A former teacher, Carina Sarri helped found Sweden’s first Saami nursery in Kiruna in 1983, and preserving the language has been her life’s work. “In the past, people in Sápmi spoke several languages,” she says. The region had a rich variety of cultures. But as Sweden’s assimilation policies continued, Saami languages were passed down less and less through families.
Now retired, Carina Sarri continues to participate in Saami language preservation programmes. And in her own way she preserves the memory of those who came before her. Her flat in Kiruna is like a small museum of intimate memories. It houses her family’s objects – the wooden cradle her grandfather made when she was born, designed to be carried on the back of a reindeer, her mother’s childhood doll, the only toy she ever owned – and portraits of her lineage.
 The Saami Parliament
Managing Sámi affairs
Founded in 1993 following the creation of similar bodies in Norway and Finland, Sweden’s Saami Parliament – Sametinget (in Swedish) or Sámediggi in Northern Sámi – is more of a government agency than a legislative body, despite its elected assembly.”Day-to-day, the Sámediggi deals with the management of Sámi affairs, from reindeer husbandry to cultural projects,” says its administrator, Fredrik Österling. But it has no power to legislate, only to be consulted by the Swedish government. The Saami Parliament has offices in four towns in Sápmi, about 60 employees and an annual budget – allocated by the Swedish government – of 66 million kronor (6 million euros) to manage various projects related to Saami culture. In addition, there is an extra allocation of 120 million kroner (11.2 million euros) just for managing the reindeer husbandry industry. Three to four times a year, its 31 members of parliament gather in plenary session in one of the main cities of the North. There are 10,000 registered voters.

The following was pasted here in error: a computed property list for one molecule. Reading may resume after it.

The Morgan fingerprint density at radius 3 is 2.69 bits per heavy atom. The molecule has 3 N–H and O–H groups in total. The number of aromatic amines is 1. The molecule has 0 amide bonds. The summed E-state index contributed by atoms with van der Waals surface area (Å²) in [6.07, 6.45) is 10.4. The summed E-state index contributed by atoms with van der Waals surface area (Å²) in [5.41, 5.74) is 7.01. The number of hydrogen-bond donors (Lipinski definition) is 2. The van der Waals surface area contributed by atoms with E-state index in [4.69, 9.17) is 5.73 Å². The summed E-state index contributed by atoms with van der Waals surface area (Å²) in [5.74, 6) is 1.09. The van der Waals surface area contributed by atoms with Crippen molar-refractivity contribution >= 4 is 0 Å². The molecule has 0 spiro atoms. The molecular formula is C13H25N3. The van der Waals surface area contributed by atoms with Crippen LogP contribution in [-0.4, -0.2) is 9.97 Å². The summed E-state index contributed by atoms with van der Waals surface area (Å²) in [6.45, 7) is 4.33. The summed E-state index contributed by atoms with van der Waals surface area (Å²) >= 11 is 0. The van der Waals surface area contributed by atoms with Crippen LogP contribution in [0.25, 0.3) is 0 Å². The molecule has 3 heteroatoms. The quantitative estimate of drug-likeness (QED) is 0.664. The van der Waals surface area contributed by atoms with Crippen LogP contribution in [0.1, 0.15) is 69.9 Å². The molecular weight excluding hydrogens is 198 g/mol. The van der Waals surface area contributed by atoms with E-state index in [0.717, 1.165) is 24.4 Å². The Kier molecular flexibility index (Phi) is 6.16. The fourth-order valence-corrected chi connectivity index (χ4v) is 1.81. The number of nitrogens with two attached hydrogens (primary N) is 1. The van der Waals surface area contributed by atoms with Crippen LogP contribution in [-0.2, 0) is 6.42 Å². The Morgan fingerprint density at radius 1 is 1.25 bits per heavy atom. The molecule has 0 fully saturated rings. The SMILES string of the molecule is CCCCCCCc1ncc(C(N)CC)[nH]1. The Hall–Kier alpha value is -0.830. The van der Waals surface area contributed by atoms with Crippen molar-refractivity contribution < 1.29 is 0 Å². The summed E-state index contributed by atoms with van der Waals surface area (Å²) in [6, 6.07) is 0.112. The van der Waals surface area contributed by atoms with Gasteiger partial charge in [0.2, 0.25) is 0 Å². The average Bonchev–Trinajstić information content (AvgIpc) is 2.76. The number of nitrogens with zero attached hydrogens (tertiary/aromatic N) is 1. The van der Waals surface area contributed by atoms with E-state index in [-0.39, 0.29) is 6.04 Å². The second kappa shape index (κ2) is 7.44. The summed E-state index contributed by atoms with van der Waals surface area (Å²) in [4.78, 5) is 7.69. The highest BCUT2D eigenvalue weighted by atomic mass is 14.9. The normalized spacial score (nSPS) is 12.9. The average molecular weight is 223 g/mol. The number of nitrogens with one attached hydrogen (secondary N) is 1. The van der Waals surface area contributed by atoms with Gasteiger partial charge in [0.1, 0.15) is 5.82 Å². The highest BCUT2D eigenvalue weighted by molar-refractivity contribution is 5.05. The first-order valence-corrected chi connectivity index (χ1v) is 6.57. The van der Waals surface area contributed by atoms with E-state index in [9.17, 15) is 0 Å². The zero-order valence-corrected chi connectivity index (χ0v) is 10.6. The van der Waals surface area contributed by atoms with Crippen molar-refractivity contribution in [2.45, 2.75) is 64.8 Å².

A protestant religious movement founded by the priest Lars Levi Læstadius (1800-1861), of Sámi origin. Although it was a conservative Protestant movement, it spread widely among the Sámi population and was also inspired by the Sámi relationship with nature. The personality of its founder remains controversial, both for the extreme rigour of his doctrine and for the trafficking in Sámi skulls in which he is reported to have engaged.
From the Saami poetry anthology “Viidát: divttat Sámis = Vidd: dikter från Sápmi” (Podium, Stockholm 2006), this poem was read by Rose-Marie Huuva at the Swedish Church’s official apology to the Sámi people for past abuses on 24 November 2021.
Translation by Ciaran Lawless / Voxeurop.